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Souter news sets off succession speculation

  • Story Highlights
  • Supreme Court Justice David Souter plans to retire, source tells CNN
  • Names of several possible successors have emerged
  • Vacancy would give President Obama his first Supreme Court appointment
  • Balance on court not likely to shift a lot, says CNN legal analyst Jeffrey Toobin

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WASHINGTON (CNN) -- In Washington and throughout the nation's legal system, speculation took off Friday over who may join the Supreme Court after the retirement of Justice David Souter.

Word that Supreme Court Justice David Souter is expected to retire came as something of a surprise.

Word that Supreme Court Justice David Souter is expected to retire came as something of a surprise.

Souter plans to retire after the current term recesses in June, he said Friday in a letter to the White House, bringing to an end his more than 18 years on the bench.

Souter is 69.

The vacancy would give President Obama his first Supreme Court appointment -- the first since President George W. Bush's picks of Samuel Alito in 2006 and Chief Justice John Roberts in 2005.

"The balance on the court will probably not shift a great deal," said Jeffrey Toobin, CNN senior legal analyst. Though Souter was tapped by President George H.W. Bush in 1990, he became "part of the liberal wing," Toobin said.

"Obama will appoint someone who will vote much the same way. But new people always change the court. And a new liberal justice, perhaps a woman, perhaps an African-American, perhaps the first Hispanic on the court, really could change the court in subtle but real ways." What qualities would you like to see in the next appointee?

CNN legal and political sources suggest Obama's nominee might fit that bill. Among potential contenders mentioned are:

Judge Sonia Sotomayor of the 2nd Circuit U.S. Court of Appeals. Named a district court judge by President George H.W. Bush in 1992, she has been on the appeals bench since 1998. She'd likely have some bipartisan support. The 54-year-old is considered to have moderate-liberal views, and would be the first Hispanic justice on the high court.

Solicitor General Elena Kagan. She served in the Clinton White House in various legal and public policy positions. Kagan, 49, once clerked at the court, but has no judicial experience. When she served as dean of Harvard Law School, she was praised for naming several conservatives to the faculty.

Judge Diane Wood of the 7th Circuit U.S. Court of Appeals. On the bench sine 1995, the 58-year-old is considered a moderate liberal. A former clerk at the court, she served in both the Reagan and Clinton Justice departments.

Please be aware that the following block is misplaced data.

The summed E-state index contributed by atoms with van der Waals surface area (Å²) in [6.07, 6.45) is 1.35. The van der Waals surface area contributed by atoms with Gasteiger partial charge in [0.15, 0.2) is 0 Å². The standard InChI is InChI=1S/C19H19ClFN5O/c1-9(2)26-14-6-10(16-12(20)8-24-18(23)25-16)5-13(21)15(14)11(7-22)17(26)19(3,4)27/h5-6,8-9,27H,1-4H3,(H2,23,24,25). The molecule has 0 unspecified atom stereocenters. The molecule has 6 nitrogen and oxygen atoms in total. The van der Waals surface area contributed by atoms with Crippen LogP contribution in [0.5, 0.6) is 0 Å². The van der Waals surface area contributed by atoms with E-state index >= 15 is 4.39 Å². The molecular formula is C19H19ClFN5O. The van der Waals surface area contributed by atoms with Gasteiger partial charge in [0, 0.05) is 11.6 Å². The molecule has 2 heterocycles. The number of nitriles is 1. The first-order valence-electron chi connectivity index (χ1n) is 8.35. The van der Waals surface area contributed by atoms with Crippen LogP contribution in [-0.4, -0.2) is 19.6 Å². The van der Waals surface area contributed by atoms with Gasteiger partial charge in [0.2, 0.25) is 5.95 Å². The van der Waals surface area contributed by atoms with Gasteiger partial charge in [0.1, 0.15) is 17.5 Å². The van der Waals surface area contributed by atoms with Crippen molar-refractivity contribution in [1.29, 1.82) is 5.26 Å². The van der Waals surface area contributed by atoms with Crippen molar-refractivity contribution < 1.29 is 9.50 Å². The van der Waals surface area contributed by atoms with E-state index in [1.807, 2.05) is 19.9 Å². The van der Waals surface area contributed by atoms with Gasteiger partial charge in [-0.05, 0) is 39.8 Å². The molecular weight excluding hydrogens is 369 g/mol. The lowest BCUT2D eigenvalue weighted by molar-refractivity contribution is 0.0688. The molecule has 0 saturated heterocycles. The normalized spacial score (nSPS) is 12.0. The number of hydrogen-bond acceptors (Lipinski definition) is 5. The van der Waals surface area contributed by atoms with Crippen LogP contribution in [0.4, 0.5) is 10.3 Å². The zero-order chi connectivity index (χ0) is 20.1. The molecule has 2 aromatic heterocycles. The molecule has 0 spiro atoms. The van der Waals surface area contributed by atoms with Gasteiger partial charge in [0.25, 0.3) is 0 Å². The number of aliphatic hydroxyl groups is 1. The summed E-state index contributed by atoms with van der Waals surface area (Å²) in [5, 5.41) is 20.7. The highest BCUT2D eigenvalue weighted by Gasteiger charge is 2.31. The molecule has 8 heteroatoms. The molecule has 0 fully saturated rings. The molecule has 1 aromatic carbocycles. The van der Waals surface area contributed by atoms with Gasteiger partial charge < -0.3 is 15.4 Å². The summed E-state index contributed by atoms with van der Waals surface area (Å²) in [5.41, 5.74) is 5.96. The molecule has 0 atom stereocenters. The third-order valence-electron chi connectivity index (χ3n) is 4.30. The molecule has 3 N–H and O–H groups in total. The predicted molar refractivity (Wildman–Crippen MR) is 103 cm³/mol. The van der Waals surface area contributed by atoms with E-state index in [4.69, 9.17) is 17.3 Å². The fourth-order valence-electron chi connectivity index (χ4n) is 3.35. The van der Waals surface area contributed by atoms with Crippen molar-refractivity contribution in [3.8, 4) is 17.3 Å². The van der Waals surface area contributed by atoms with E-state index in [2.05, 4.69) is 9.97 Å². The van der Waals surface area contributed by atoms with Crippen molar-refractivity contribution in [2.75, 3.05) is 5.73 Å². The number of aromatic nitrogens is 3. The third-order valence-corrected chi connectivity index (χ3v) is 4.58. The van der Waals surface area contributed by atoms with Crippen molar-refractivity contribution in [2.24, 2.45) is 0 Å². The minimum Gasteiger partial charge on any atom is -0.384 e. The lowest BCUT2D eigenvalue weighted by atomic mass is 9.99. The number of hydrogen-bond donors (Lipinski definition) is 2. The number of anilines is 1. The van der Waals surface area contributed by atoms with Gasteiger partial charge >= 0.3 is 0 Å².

Massachusetts Gov. Deval Patrick. A former assistant U.S. attorney general for civil rights under Clinton, the 52-year-old Patrick -- an early supporter of Obama's presidential candidacy -- once worked for the NAACP.

Judge Ann Claire Williams of the 7th Circuit U.S. Court of Appeals. Nominated to district court by President Reagan in 1985, she was elevated to her current job by President Clinton. Considered a moderate, the 59-year-old is the third African-American female appeals court judge -- and would be the first African-American woman on the high court.

Michigan Gov. Jennifer Granholm. A popular leader in her state, former state attorney general, and early supporter of Obama's presidency, she -- like Obama -- attended Harvard Law School. She is 50 years old.

Sources point to numerous other possible nominees as well, including federal appeals court Judges Merrick Garland, Marjorie Rendell, Jose Cabranes, and M. Margaret McKeown.

Souter's departure will leave the two oldest justices -- and the most liberal -- still on the bench. Retirements for John Paul Stevens, 89, and Ruth Bader Ginsburg, 76, have been rumored for years, with many expecting that one or the other would be the first to give a new Democratic president a Supreme Court vacancy.

Souter's decision came as something of a surprise, although he has long been known to prefer the quiet of his New Hampshire farmhouse to the bustle of the nation's capital.

CNN's Bill Mears contributed to this report.

All About U.S. Supreme CourtDavid SouterGeorge H.W. BushGeorge W. Bush

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